Discover the Diaries of Mary Chesnut

By:Page Ivey

Date:7/17/2014

South Carolina’s most famous diarist, Mary Boykin Chesnut, told the story of the Civil War from Lincoln’s election to the end at the Appomattox Court House in Virginia. She had a unique vantage point at the top of the political and social ladder. She dined with governors and ex-governors, and she knew Jefferson Davis, his wife and all the key players in the Confederacy. Her husband was negotiating with the US soldiers who held Fort Sumter the night the shelling started.

“I do not pretend to sleep. How can I? If Anderson does not accept terms at four, the orders are, he shall be fired upon,” Chesnut wrote on April 12, 1861, from her home in Charleston. “I count four, St. Michael’s bells chime out and I begin to hope. At half-past four the heavy booming of a cannon. I sprang out of bed, and on my knees prostrate began to pray as I never prayed before.”

Her account, which she edited for years in an attempt to get it published, was not published until after her death in 1886. It was given the name “Diary from Dixie” when it was serialized in the Saturday Evening Post in the early 1900s. Chesnut’s original diary is kept at the University of South Carolina’s South Caro​lin​ian​a Library, the oldest freestanding college library in the US, along with photos and other papers from the family.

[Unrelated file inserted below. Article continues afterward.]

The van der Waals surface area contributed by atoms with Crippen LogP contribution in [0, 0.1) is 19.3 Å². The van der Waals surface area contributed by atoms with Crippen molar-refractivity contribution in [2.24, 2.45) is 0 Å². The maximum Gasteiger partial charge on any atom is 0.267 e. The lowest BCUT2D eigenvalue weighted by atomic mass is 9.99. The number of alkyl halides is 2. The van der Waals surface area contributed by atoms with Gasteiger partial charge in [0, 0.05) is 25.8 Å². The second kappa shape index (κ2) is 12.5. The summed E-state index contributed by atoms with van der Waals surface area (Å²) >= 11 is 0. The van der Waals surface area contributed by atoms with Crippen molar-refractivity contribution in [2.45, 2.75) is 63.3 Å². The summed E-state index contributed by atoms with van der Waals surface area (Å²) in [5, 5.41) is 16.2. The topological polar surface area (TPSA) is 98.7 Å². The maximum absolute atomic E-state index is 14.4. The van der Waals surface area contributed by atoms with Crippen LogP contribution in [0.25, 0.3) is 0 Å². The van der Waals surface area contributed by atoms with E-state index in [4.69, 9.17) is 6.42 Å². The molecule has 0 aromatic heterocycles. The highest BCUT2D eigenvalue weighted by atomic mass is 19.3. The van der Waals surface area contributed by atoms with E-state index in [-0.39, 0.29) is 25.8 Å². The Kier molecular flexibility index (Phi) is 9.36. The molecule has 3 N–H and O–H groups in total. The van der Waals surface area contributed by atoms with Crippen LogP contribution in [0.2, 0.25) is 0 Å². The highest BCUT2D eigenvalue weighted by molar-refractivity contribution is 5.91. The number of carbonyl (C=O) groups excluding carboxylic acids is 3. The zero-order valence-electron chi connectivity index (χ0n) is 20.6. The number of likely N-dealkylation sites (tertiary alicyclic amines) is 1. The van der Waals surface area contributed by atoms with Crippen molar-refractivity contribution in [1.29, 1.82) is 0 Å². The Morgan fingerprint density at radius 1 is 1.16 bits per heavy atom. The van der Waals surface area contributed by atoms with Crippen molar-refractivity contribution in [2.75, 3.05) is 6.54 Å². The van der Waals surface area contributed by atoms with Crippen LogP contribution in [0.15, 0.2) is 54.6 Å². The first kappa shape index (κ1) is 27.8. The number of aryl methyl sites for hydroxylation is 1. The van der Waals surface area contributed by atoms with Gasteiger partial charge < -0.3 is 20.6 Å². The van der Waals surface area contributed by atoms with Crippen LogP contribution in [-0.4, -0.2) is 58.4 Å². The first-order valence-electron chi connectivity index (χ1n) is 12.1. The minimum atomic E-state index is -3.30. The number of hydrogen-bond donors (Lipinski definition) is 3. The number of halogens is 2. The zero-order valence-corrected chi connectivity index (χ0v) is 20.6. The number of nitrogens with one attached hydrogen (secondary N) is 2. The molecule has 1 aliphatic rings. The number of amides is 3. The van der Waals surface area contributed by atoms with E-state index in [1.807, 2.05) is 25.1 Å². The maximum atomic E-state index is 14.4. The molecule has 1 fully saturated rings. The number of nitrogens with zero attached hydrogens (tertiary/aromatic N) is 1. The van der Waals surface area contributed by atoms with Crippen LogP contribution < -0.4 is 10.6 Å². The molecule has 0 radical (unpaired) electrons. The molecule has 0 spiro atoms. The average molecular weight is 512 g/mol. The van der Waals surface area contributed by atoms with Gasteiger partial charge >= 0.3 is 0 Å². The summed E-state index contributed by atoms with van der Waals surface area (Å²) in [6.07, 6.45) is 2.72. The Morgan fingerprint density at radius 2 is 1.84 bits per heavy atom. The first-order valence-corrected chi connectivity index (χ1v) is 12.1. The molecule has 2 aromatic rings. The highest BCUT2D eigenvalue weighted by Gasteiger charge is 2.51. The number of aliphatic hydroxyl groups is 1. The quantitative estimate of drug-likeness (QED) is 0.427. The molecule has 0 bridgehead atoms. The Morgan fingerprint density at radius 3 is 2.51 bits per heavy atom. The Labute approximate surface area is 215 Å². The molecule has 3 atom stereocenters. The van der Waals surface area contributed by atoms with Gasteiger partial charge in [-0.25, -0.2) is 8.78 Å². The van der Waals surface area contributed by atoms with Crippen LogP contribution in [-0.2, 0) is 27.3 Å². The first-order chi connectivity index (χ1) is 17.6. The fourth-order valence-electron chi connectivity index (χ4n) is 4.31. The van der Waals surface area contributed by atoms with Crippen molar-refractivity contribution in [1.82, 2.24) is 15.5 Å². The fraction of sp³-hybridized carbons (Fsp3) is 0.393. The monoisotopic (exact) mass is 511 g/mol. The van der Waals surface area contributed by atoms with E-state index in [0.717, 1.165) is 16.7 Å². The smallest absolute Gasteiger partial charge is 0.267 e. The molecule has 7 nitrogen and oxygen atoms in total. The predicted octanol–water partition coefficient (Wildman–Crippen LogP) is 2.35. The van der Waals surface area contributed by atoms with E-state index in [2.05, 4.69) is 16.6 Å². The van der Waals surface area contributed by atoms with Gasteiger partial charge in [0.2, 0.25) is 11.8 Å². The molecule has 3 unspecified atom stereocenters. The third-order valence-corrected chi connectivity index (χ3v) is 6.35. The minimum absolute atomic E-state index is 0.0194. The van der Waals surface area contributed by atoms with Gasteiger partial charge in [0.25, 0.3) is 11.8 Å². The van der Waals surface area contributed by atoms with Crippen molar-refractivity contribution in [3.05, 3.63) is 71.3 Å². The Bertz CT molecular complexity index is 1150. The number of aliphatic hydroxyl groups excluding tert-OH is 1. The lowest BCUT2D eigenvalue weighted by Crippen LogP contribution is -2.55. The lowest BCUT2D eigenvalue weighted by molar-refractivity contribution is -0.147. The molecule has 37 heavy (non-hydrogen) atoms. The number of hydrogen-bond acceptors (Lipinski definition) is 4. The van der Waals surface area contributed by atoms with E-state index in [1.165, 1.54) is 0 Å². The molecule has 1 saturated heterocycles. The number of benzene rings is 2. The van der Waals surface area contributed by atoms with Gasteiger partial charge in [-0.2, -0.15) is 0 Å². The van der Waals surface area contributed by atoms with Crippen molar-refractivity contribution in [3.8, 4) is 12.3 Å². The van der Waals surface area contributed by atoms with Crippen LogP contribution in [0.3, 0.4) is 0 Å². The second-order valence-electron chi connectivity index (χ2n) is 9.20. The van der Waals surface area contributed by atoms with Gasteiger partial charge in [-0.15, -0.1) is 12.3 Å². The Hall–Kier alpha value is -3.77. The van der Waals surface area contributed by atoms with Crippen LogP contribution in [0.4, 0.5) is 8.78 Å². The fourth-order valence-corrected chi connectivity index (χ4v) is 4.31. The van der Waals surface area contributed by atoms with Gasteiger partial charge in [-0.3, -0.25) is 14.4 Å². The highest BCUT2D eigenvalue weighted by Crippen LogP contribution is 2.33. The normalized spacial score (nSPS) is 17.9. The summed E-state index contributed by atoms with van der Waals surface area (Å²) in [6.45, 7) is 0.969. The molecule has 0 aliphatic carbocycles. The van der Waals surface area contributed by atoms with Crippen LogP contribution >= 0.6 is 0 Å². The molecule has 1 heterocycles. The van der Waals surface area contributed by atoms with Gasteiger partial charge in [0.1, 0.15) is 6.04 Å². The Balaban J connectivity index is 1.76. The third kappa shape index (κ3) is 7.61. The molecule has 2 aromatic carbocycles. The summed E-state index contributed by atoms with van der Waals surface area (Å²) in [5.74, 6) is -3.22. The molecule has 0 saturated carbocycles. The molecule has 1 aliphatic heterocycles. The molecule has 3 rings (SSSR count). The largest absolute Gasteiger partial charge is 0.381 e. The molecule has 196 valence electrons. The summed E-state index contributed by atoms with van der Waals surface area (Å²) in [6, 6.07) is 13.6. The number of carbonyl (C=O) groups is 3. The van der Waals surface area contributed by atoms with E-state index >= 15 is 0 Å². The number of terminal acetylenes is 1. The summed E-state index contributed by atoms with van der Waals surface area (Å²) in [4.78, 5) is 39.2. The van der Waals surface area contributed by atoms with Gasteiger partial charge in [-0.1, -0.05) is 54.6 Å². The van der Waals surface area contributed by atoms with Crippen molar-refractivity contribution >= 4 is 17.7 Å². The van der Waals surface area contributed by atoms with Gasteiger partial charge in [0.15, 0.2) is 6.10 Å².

Born Mary Boykin Miller in 1823, she spent much of her life near Camden. Her father was a US congressman and governor of South Carolina.

Miller was just 17 years old when she married James Chesnut Jr., who was elected to the US Senate in 1858. The couple spent fewer than two years in Washington, leaving upon Lincoln’s election in November 1860. That December, South Carolina voted to secede from the United States, and her husband became a brigadier general in the Confederate army. He was an aide to Davis, who gave his last speech in Columbia from the steps of the Chesnuts’ home, which is now a bed-and-breakfast in downtown Columbia.

Many sites in South Carolina have a connection to the Chesnuts, who lived in various locations around the state before settling near Camden after the war.Two of those sites are now B&Bs. The Chesnut Cottage in Columbia is located in the wartime home of the Chesnuts. The Bloomsbury Inn in Camden is located in the family home built by James Chesnut’s father about 10 years before the Civil War began. Both offer the opportunity to unwind while learning more about the woman who chronicled South Carolina’s war history.

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